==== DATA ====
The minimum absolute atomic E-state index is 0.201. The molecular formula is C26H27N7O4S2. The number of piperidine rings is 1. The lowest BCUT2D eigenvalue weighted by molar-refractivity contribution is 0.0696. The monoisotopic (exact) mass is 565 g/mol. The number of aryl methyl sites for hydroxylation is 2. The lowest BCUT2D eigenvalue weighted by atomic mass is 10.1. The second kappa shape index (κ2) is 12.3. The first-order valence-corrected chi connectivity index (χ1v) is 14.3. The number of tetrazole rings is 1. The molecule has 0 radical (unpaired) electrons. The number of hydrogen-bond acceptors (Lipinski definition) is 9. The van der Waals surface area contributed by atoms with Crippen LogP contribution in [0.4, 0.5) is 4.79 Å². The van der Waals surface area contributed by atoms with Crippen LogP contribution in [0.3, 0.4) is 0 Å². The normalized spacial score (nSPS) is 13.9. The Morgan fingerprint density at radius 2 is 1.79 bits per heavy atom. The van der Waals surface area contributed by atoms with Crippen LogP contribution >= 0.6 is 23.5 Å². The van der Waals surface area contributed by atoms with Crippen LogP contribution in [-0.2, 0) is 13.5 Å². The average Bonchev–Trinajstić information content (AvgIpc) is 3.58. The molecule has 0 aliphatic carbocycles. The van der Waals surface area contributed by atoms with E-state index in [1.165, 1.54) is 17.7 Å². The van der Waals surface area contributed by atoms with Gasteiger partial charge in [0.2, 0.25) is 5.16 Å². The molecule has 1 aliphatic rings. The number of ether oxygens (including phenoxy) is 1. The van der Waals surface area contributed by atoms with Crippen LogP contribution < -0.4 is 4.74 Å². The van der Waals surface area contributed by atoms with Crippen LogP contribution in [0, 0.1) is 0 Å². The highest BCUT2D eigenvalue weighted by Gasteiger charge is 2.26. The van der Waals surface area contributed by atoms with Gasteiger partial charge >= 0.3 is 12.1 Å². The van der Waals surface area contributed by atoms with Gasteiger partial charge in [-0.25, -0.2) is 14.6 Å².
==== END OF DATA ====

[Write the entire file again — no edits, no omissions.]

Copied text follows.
The minimum absolute atomic E-state index is 0.201. The molecular formula is C26H27N7O4S2. The number of piperidine rings is 1. The lowest BCUT2D eigenvalue weighted by molar-refractivity contribution is 0.0696. The monoisotopic (exact) mass is 565 g/mol. The number of aryl methyl sites for hydroxylation is 2. The lowest BCUT2D eigenvalue weighted by atomic mass is 10.1. The second kappa shape index (κ2) is 12.3. The first-order valence-corrected chi connectivity index (χ1v) is 14.3. The number of tetrazole rings is 1. The molecule has 0 radical (unpaired) electrons. The number of hydrogen-bond acceptors (Lipinski definition) is 9. The van der Waals surface area contributed by atoms with Crippen LogP contribution in [0.4, 0.5) is 4.79 Å². The van der Waals surface area contributed by atoms with Crippen LogP contribution in [0.3, 0.4) is 0 Å². The normalized spacial score (nSPS) is 13.9. The Morgan fingerprint density at radius 2 is 1.79 bits per heavy atom. The van der Waals surface area contributed by atoms with Crippen LogP contribution >= 0.6 is 23.5 Å². The van der Waals surface area contributed by atoms with Crippen LogP contribution in [-0.2, 0) is 13.5 Å². The average Bonchev–Trinajstić information content (AvgIpc) is 3.58. The molecule has 0 aliphatic carbocycles. The van der Waals surface area contributed by atoms with E-state index in [1.165, 1.54) is 17.7 Å². The van der Waals surface area contributed by atoms with Gasteiger partial charge in [0.2, 0.25) is 5.16 Å². The molecule has 1 aliphatic rings. The number of ether oxygens (including phenoxy) is 1. The van der Waals surface area contributed by atoms with Crippen LogP contribution < -0.4 is 4.74 Å². The van der Waals surface area contributed by atoms with Crippen LogP contribution in [0, 0.1) is 0 Å². The highest BCUT2D eigenvalue weighted by Gasteiger charge is 2.26. The van der Waals surface area contributed by atoms with Gasteiger partial charge >= 0.3 is 12.1 Å². The van der Waals surface area contributed by atoms with Gasteiger partial charge in [-0.25, -0.2) is 14.6 Å².